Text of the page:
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Stress and RA Don’t Play Well Together

Last updated: July 2022

Hey, are you feeling stressed? Is life stressful? Is it the good kind of stress or the bad kind of stress? Does that really matter?

Confession: I’ve been feeling a lot of stress lately, unlike anything I can remember since the distress I felt when my mother passed away in 2019. Life is just piling it on big time.

Physical stress

Last year, I experienced a good type of stress. Undergoing and recovering from 2 total knee replacement surgeries was stressful. I had very positive outcomes so it was totally worth it, but the positive outcomes didn’t erase how hard it was to go through the process and I’m still healing at 8 and 10 months post-surgeries. However, I’d go through the process again in a heartbeat.

My body's reaction to overwhelming situations

This year's anticipated and dreaded life events have finally come to fruition, and it’s time to face them head-on. As a result, my stomach has been in knots, I’ve had diarrhea on and off for almost a month, I haven’t been sleeping well, I’m not eating well, and I’ve unintentionally allowed myself to become dehydrated a few times and feel sickly as a result. This type of physical and mental stress is definitely a bad type of stress.

Along with the current situation, I’ve noticed that my knuckles tend to get swollen more easily. I’m overly fatigued (actually any level of fatigue is over and above what I’d like) and I tend to fall asleep while I’m in the middle of trying to read, write, or even watch TV. In addition, I am either not eating or eating too much. Things feel all topsy-turvy.

I still feel like my RA is in near-remission. Nothing has occurred that has made me think to call my rheumatologist and I’m still happy with my treatment approach (Rituxan and methotrexate). There’s nothing I really want to change on the RA front.

How I overcome the stressful times

After talking about current events with my therapist, I was able to recognize some of the things I could do to diffuse some of the stress. By the way, I recommend that everybody should consider talking to a trained counselor on occasion. Our mental health is every bit as important as our physical health.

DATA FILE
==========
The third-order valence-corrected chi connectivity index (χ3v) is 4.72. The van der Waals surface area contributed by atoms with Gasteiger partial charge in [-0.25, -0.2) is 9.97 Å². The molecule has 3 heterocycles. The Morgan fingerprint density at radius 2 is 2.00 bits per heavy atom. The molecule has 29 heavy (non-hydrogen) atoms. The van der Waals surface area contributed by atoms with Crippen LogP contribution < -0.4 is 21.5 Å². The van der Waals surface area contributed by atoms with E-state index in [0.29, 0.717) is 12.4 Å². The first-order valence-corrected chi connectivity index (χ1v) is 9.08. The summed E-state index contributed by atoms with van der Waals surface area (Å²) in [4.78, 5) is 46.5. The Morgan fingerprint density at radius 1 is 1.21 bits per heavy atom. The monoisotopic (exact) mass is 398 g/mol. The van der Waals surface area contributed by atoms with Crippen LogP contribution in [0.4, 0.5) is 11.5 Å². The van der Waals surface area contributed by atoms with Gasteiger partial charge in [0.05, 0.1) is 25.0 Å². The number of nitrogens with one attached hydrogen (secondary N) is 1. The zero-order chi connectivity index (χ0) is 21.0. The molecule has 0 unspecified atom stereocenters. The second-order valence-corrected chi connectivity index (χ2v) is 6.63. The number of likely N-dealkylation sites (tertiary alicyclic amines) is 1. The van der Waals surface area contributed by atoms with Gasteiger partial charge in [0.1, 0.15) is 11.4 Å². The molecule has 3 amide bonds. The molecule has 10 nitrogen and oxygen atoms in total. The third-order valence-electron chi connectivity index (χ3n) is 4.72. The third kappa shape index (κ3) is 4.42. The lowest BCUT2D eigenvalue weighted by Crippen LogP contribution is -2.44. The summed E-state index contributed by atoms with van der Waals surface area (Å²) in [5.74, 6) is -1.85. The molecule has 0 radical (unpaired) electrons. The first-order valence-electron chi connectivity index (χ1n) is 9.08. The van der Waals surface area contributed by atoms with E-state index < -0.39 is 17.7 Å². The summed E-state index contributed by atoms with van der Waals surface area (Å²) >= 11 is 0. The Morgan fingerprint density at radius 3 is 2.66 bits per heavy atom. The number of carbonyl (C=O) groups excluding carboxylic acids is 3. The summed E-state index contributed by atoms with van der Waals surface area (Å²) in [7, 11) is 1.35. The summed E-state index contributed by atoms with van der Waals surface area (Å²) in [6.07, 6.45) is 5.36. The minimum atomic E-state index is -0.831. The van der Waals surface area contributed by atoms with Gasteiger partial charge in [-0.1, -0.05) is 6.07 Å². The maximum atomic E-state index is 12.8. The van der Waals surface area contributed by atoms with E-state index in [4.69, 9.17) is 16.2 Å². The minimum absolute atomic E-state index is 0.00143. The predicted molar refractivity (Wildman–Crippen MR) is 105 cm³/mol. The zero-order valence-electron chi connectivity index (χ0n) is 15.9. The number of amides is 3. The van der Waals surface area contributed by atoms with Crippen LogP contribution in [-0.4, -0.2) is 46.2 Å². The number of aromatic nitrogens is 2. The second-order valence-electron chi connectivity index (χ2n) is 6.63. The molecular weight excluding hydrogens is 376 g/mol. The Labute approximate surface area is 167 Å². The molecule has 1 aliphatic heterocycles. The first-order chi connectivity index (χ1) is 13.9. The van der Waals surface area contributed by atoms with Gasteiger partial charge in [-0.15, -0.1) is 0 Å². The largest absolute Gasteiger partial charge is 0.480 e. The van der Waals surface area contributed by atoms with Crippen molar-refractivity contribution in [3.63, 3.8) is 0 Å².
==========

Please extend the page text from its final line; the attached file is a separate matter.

Working with my therapist, I learned a few things about myself and must recognize that I am an over-functioning individual. On the outside, I might look organized, detail-oriented, and totally put together. On the inside, I’m full of anxiety and tend to be overly concerned about the needs of the people close to me.

Don't overdo it

I have often viewed this concern as simply being considerate, respectful, and non-pushy or non-demanding. This doesn’t really do me any good because as a result, I tend to run myself ragged. My niceness turns into tremendous stress and anxiety.

Learn how to rest

No matter how hard it is to wait on other people to do things, I must. I must rest my body even when I know that if I pushed hard enough, I could do “just 1 more thing.” I tend to become obsessive and sometimes I run scenarios through my head over and over to find a solution to a problem that is impossible to resolve on my own. I can’t do everything alone.

Allow others to help me

So in short, I recognize that to reduce the effect of stress on my body, I need to allow other people to help take care of me. I need to take care of myself. I don’t need to take care of tasks just because I have the knowledge and skill to do so. Sometimes I must recognize that I have no power to change a situation and make peace with that.

Eat healthy and drink more water

Most likely, turning my problem-solving obsession into taking care of myself has made the biggest difference. Simply drinking much more water throughout the day has seemed to reduce the swelling in my hands. Eating more easily digestive foods and taking probiotics has helped to balance my GI tract. Allowing myself to cry my eyes out when I feel the need has helped to clear my mind.

I started to notice a difference!

Once I started to implement some of these ideas, my body began to relax. Well, after an extended period of exhaustion and downtime. Talking to my body and letting it know that things are okay, will be okay, or have actually been okay has helped to reduce the swelling.

I’m still a work in progress. Combating this type of stress will likely be a lifelong battle for me. I can’t pinpoint when it started and I won’t likely be able to know when it is resolved. But perhaps paying attention to the small changes in my body will help to keep me on track.

Stress and RA don’t play well together. Do you have any recommendations for dealing with stress that seems to affect your body in unexpected ways?

Be well,
Lisa

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